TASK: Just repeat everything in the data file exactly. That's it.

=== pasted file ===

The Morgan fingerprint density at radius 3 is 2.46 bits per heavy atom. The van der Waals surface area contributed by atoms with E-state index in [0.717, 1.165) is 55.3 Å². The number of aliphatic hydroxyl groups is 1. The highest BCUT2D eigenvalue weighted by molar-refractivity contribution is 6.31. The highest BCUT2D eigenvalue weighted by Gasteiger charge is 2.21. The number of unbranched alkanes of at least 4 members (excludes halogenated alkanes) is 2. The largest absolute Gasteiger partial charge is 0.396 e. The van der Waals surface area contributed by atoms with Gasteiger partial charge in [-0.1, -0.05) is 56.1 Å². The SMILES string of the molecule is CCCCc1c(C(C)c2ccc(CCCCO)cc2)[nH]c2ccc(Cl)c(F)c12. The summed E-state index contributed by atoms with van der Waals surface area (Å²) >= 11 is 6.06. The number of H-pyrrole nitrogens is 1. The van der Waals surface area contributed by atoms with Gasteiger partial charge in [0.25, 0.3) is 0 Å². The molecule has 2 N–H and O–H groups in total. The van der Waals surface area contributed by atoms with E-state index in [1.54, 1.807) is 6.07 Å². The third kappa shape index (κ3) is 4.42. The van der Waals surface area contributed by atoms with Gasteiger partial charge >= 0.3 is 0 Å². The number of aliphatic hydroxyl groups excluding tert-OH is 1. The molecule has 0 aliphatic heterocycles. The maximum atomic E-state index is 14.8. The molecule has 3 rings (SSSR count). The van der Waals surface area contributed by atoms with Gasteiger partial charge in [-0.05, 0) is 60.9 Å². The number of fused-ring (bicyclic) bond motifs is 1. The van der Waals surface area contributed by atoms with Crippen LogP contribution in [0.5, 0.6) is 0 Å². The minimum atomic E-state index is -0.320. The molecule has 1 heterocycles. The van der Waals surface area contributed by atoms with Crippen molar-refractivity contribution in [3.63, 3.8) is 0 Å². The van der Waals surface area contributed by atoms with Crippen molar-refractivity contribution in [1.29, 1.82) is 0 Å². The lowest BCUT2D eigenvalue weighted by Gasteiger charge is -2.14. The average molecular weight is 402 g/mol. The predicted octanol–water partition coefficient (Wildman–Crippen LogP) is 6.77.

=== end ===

The Morgan fingerprint density at radius 3 is 2.46 bits per heavy atom. The van der Waals surface area contributed by atoms with E-state index in [0.717, 1.165) is 55.3 Å². The number of aliphatic hydroxyl groups is 1. The highest BCUT2D eigenvalue weighted by molar-refractivity contribution is 6.31. The highest BCUT2D eigenvalue weighted by Gasteiger charge is 2.21. The number of unbranched alkanes of at least 4 members (excludes halogenated alkanes) is 2. The largest absolute Gasteiger partial charge is 0.396 e. The van der Waals surface area contributed by atoms with Gasteiger partial charge in [-0.1, -0.05) is 56.1 Å². The SMILES string of the molecule is CCCCc1c(C(C)c2ccc(CCCCO)cc2)[nH]c2ccc(Cl)c(F)c12. The summed E-state index contributed by atoms with van der Waals surface area (Å²) >= 11 is 6.06. The number of H-pyrrole nitrogens is 1. The van der Waals surface area contributed by atoms with Gasteiger partial charge in [0.25, 0.3) is 0 Å². The molecule has 2 N–H and O–H groups in total. The van der Waals surface area contributed by atoms with E-state index in [1.54, 1.807) is 6.07 Å². The third kappa shape index (κ3) is 4.42. The van der Waals surface area contributed by atoms with Gasteiger partial charge >= 0.3 is 0 Å². The number of aliphatic hydroxyl groups excluding tert-OH is 1. The molecule has 0 aliphatic heterocycles. The maximum atomic E-state index is 14.8. The molecule has 3 rings (SSSR count). The van der Waals surface area contributed by atoms with Gasteiger partial charge in [-0.05, 0) is 60.9 Å². The number of fused-ring (bicyclic) bond motifs is 1. The van der Waals surface area contributed by atoms with Crippen LogP contribution in [0.5, 0.6) is 0 Å². The minimum atomic E-state index is -0.320. The molecule has 1 heterocycles. The van der Waals surface area contributed by atoms with Crippen molar-refractivity contribution in [3.63, 3.8) is 0 Å². The van der Waals surface area contributed by atoms with Crippen molar-refractivity contribution in [1.29, 1.82) is 0 Å². The lowest BCUT2D eigenvalue weighted by Gasteiger charge is -2.14. The average molecular weight is 402 g/mol. The predicted octanol–water partition coefficient (Wildman–Crippen LogP) is 6.77.